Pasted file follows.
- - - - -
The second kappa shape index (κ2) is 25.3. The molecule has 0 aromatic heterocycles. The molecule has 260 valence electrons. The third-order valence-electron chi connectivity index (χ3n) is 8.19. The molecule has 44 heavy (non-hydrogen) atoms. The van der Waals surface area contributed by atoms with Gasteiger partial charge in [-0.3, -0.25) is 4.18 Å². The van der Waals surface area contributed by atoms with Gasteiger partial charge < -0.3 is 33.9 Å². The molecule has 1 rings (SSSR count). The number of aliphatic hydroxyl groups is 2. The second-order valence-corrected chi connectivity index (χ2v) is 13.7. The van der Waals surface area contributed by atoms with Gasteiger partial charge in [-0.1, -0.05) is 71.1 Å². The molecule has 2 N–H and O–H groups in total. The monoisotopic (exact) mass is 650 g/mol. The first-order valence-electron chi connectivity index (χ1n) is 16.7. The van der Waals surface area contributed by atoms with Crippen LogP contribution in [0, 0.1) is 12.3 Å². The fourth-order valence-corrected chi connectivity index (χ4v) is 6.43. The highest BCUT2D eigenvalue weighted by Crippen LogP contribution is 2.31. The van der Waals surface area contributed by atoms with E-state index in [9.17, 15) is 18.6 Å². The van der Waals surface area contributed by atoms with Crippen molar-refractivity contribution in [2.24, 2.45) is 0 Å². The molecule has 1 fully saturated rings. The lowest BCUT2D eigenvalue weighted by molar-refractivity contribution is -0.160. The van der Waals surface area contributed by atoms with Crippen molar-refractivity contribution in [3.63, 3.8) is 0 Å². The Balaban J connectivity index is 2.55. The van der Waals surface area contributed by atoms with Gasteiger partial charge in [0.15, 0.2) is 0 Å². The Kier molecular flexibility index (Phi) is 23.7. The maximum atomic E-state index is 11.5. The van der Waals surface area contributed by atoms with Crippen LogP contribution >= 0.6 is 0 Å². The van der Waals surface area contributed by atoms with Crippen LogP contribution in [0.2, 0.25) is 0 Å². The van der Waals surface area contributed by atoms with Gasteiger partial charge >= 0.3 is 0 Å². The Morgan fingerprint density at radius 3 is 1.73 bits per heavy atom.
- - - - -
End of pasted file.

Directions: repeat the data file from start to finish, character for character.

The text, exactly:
The second kappa shape index (κ2) is 25.3. The molecule has 0 aromatic heterocycles. The molecule has 260 valence electrons. The third-order valence-electron chi connectivity index (χ3n) is 8.19. The molecule has 44 heavy (non-hydrogen) atoms. The van der Waals surface area contributed by atoms with Gasteiger partial charge in [-0.3, -0.25) is 4.18 Å². The van der Waals surface area contributed by atoms with Gasteiger partial charge < -0.3 is 33.9 Å². The molecule has 1 rings (SSSR count). The number of aliphatic hydroxyl groups is 2. The second-order valence-corrected chi connectivity index (χ2v) is 13.7. The van der Waals surface area contributed by atoms with Gasteiger partial charge in [-0.1, -0.05) is 71.1 Å². The molecule has 2 N–H and O–H groups in total. The monoisotopic (exact) mass is 650 g/mol. The first-order valence-electron chi connectivity index (χ1n) is 16.7. The van der Waals surface area contributed by atoms with Crippen LogP contribution in [0, 0.1) is 12.3 Å². The fourth-order valence-corrected chi connectivity index (χ4v) is 6.43. The highest BCUT2D eigenvalue weighted by Crippen LogP contribution is 2.31. The van der Waals surface area contributed by atoms with E-state index in [9.17, 15) is 18.6 Å². The van der Waals surface area contributed by atoms with Crippen molar-refractivity contribution in [2.24, 2.45) is 0 Å². The molecule has 1 fully saturated rings. The lowest BCUT2D eigenvalue weighted by molar-refractivity contribution is -0.160. The van der Waals surface area contributed by atoms with Crippen molar-refractivity contribution in [3.63, 3.8) is 0 Å². The Balaban J connectivity index is 2.55. The van der Waals surface area contributed by atoms with Gasteiger partial charge in [0.15, 0.2) is 0 Å². The Kier molecular flexibility index (Phi) is 23.7. The maximum atomic E-state index is 11.5. The van der Waals surface area contributed by atoms with Crippen LogP contribution >= 0.6 is 0 Å². The van der Waals surface area contributed by atoms with Crippen LogP contribution in [0.2, 0.25) is 0 Å². The van der Waals surface area contributed by atoms with Gasteiger partial charge >= 0.3 is 0 Å². The Morgan fingerprint density at radius 3 is 1.73 bits per heavy atom.